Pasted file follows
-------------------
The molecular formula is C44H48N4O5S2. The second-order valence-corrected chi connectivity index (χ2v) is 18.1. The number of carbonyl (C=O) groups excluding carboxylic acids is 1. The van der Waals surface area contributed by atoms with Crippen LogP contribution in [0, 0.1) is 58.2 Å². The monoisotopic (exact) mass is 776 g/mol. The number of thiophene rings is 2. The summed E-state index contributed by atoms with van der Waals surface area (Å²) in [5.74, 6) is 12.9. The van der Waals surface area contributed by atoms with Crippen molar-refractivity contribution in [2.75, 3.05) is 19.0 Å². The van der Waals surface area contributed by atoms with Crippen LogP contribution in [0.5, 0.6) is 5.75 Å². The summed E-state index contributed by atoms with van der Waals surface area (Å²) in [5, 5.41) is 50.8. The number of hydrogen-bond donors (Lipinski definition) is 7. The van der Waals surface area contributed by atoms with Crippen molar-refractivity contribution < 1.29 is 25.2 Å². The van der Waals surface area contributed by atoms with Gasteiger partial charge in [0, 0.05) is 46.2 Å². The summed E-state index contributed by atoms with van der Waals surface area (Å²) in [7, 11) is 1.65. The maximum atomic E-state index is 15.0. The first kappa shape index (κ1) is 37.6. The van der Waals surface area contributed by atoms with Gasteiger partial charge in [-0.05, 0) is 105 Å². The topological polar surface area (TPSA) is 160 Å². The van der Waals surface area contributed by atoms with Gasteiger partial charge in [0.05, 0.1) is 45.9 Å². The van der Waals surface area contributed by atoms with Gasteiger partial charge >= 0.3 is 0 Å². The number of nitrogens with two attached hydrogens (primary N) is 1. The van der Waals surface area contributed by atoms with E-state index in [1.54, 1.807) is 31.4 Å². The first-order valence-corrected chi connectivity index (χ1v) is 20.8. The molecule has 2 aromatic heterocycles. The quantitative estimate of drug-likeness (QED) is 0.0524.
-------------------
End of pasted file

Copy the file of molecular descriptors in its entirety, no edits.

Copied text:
The molecular formula is C44H48N4O5S2. The second-order valence-corrected chi connectivity index (χ2v) is 18.1. The number of carbonyl (C=O) groups excluding carboxylic acids is 1. The van der Waals surface area contributed by atoms with Crippen LogP contribution in [0, 0.1) is 58.2 Å². The monoisotopic (exact) mass is 776 g/mol. The number of thiophene rings is 2. The summed E-state index contributed by atoms with van der Waals surface area (Å²) in [5.74, 6) is 12.9. The van der Waals surface area contributed by atoms with Crippen molar-refractivity contribution in [2.75, 3.05) is 19.0 Å². The van der Waals surface area contributed by atoms with Crippen LogP contribution in [0.5, 0.6) is 5.75 Å². The summed E-state index contributed by atoms with van der Waals surface area (Å²) in [5, 5.41) is 50.8. The number of hydrogen-bond donors (Lipinski definition) is 7. The van der Waals surface area contributed by atoms with Crippen molar-refractivity contribution < 1.29 is 25.2 Å². The van der Waals surface area contributed by atoms with Gasteiger partial charge in [0, 0.05) is 46.2 Å². The summed E-state index contributed by atoms with van der Waals surface area (Å²) in [7, 11) is 1.65. The maximum atomic E-state index is 15.0. The first kappa shape index (κ1) is 37.6. The van der Waals surface area contributed by atoms with Gasteiger partial charge in [-0.05, 0) is 105 Å². The topological polar surface area (TPSA) is 160 Å². The van der Waals surface area contributed by atoms with Gasteiger partial charge in [0.05, 0.1) is 45.9 Å². The van der Waals surface area contributed by atoms with Gasteiger partial charge >= 0.3 is 0 Å². The number of nitrogens with two attached hydrogens (primary N) is 1. The van der Waals surface area contributed by atoms with E-state index in [1.54, 1.807) is 31.4 Å². The first-order valence-corrected chi connectivity index (χ1v) is 20.8. The molecule has 2 aromatic heterocycles. The quantitative estimate of drug-likeness (QED) is 0.0524.